X.Q. Zhai et al. / Renewable Energy 34 (2009) 1700–1708

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Nomenclature

A

area (m 2 )

COP

system efficiency

C p

specific heat of water (J/kg C)

D

1

duration of the solar collecting system operation (s)

D

2

duration of the floor heating system operation (s)

D

3

duration of sunshine (s)

C

F i

collector control function

L

F i

load return control function

I

solar radiant intensity (W/m)

m

mass flow rate (kg/s)

N

number of nodes

Q

heat quantity (kW)

T

temperature ( C)

U

heat loss coefficient (W/m 2 C)

Greek symbols

r

density (kg/m 3 )

h

solar collecting efficiency

Dm

net flow between nodes (kg/s)

Dx distance between nodes (m)

Subscripts

a

ambient

air

indoor air

ave

average

c

solar collector

floor

h

heating

hp

heat pipe evacuated tubular solar collector

hw

hot water

i

node

nh

non-heating

o

outlet

se

section

si

side

solar

solar

ta

tank

U

U-type evacuated tubular solar collector

w

water

low-grade heat sources. Solar-powered floor heating systems have been regarded as appropriate choices in solar thermal utilization

of solar-powered floor heating systems. The experimental investi- gation indicated typical operating characteristics of the solar-

projects because solar energy is characteristic of low density of heat

powered

floor heating system. Besides, the potential of energy

flow rate. Besides, it is difficult for the ordinary solar collectors on the market to attain high working temperature.

conservation for such a system was evident through the analysis of system efficiency (COP).

Kuang and Wang reported the experimental results of a floor heating system driven by a direct-expansion solar assisted heat pump (DX-SAHP) system. The daily-averaged heat pump COP

2. Design of the solar-powered floor heating system

varied from 2.6 to 3.3, while the system COP ranged from 2.1 to 2.7

2.1.

Integration of solar collectors on the green building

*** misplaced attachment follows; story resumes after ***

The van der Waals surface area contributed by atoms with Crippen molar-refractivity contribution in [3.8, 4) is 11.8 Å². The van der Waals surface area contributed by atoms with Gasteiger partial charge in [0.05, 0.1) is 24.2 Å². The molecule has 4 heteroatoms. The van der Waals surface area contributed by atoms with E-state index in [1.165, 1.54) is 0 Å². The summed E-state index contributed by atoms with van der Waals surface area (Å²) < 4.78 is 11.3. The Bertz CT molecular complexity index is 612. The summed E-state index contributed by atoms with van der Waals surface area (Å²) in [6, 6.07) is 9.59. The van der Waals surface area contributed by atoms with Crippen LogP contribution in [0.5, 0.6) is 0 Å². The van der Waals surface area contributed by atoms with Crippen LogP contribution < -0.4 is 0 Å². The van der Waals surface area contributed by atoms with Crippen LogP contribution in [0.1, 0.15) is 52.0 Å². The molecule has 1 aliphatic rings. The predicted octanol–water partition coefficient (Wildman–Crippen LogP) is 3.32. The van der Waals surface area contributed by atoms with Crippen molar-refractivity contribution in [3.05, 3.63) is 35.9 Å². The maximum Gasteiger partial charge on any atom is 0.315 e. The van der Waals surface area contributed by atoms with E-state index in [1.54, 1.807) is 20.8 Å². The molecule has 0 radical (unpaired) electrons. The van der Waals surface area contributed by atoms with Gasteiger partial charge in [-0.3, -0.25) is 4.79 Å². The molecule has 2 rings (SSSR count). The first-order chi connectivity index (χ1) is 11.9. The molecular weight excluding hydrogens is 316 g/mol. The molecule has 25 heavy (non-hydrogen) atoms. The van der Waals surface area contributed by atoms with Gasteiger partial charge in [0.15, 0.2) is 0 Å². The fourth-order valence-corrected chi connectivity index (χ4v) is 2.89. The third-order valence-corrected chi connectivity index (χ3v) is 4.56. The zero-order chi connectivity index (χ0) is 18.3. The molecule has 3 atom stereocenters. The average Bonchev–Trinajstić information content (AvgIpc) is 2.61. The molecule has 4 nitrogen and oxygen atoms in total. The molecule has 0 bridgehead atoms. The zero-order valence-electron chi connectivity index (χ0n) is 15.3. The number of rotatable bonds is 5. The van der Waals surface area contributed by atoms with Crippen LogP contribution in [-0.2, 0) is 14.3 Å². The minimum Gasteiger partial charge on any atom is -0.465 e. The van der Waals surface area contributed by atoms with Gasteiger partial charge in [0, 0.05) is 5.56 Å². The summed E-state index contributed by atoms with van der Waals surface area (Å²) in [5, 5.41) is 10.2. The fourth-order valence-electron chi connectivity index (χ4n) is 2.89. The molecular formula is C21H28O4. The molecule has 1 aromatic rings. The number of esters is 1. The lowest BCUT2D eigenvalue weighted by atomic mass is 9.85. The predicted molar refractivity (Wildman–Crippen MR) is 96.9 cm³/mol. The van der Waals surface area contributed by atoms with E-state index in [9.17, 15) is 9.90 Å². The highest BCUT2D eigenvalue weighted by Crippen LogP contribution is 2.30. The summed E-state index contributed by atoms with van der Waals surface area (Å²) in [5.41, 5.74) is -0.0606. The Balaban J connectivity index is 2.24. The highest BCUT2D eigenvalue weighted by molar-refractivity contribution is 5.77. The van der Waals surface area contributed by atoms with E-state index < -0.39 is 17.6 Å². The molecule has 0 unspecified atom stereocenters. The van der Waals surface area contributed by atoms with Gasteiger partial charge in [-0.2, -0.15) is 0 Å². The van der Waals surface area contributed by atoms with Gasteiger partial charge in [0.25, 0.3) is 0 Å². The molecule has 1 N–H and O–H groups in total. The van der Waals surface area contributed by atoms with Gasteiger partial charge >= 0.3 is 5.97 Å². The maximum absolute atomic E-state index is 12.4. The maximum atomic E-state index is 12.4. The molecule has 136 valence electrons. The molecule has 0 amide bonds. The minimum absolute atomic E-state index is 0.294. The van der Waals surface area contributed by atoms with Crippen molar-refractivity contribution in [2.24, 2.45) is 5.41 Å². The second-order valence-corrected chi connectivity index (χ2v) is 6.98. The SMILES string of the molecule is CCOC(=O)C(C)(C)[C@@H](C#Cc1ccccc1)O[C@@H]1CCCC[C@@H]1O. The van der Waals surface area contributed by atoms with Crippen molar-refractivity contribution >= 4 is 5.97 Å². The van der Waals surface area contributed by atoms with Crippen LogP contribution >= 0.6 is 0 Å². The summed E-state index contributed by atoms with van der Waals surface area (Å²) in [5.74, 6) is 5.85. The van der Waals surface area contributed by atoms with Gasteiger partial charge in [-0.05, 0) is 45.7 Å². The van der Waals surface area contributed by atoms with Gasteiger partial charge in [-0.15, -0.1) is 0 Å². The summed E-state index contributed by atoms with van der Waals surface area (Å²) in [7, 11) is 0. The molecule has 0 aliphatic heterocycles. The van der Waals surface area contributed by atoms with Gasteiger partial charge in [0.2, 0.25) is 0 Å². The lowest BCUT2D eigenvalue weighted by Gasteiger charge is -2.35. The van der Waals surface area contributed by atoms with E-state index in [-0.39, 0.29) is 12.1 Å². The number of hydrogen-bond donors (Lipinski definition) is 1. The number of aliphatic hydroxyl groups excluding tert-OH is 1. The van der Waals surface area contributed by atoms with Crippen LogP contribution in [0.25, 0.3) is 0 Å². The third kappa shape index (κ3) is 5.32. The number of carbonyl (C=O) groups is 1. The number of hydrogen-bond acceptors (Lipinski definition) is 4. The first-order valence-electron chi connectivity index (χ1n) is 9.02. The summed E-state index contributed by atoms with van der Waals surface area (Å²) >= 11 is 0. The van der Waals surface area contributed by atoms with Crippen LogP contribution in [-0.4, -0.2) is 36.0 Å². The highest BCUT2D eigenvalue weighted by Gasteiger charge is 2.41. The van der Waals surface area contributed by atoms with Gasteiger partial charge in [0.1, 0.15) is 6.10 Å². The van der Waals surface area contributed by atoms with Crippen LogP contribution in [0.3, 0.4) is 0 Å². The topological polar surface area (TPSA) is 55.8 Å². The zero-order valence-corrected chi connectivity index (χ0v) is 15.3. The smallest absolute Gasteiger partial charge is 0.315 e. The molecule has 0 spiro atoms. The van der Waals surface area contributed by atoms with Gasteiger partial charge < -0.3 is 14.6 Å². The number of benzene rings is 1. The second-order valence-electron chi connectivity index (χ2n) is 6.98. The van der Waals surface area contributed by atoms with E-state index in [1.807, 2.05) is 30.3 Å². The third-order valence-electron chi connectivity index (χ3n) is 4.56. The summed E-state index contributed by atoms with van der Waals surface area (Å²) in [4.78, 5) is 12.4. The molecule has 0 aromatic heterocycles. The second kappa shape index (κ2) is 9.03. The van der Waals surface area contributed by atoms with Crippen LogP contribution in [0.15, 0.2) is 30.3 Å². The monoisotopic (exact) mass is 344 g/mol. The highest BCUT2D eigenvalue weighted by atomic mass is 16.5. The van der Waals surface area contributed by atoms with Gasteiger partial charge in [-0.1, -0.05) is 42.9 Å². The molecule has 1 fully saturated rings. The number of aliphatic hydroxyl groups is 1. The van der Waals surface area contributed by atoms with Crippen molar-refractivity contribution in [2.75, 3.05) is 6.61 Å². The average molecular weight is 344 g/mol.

[10] . Argiriou et al. used TRANSYS to simulate a floor heating system driven by a solar assisted absorption heat pump (AHP). The esti-

Two solar collector types with a total area of 150 m 2 were

mated energy savings against a conventional heating installation

installed

on the roof of the green building of Shanghai Research

using a compression type heat pump was in the range of 20–27%

Institute

of Building Science. The solar collectors acted as the

[11] . Alkhalaileh et al. presented a solar pond floor heating system. A developed computer simulation was utilized to study the potential of using such a system under the climate conditions of Jordan. It was found that the solar pond heating system could meet most of the winter season in Jordan with the solar fraction in the range of 80–100% for at least 2 months of the season [2] . Badran and Hamdan carried out theoretical and experimental investigations for two types of floor heating system powered by a solar collector array and a solar pond, respectively. It was concluded that the solar

thermal source for the solar-powered floor heating system. The 90 m 2 U-type evacuated tubular solar collectors with CPC were placed on the west side, and the other 60 m 2 heat pipe evacuated tubular solar collectors on the east side. The two solar collector arrays were connected in parallel. The roof structure of the building was made of steel, and had been designed to face south, tilted at 40 to the horizontal ground surface. The solar collectors were moun- ted and integrated with the building perfectly as shown in Fig. 1.

collector system was 7% more efficient than the solar pond system.

2.2.

Design of the solar-powered floor heating system

Economic analysis showed that the solar collector system would break even earlier than the solar pond system. Practical consider- ations showed that the solar collector system required less operation and maintenance work [12] . Martı´ nez et al. reported a solar-powered floor heating system with a heat pump as the auxiliary heat source. Under the weather condition of Murcia (Spain), the solar fractions registered during the months of January and February at the system were 0.428 and 0.342, respectively [13] . Among the aforementioned investigations, few reports have been concerned with detailed experimental study of solar-powered floor heating systems. In this paper, a solar-powered floor heating system was designed. The operation characteristics under typical weather condition of Shanghai were analyzed. Besides, the system performance was analyzed based on ambient parameters. The research work of this paper was done in Shanghai. However, it is contributive to the design and operation of solar-powered floor heating systems in other areas. The design method and the control strategy introduced in this paper were instructional for the design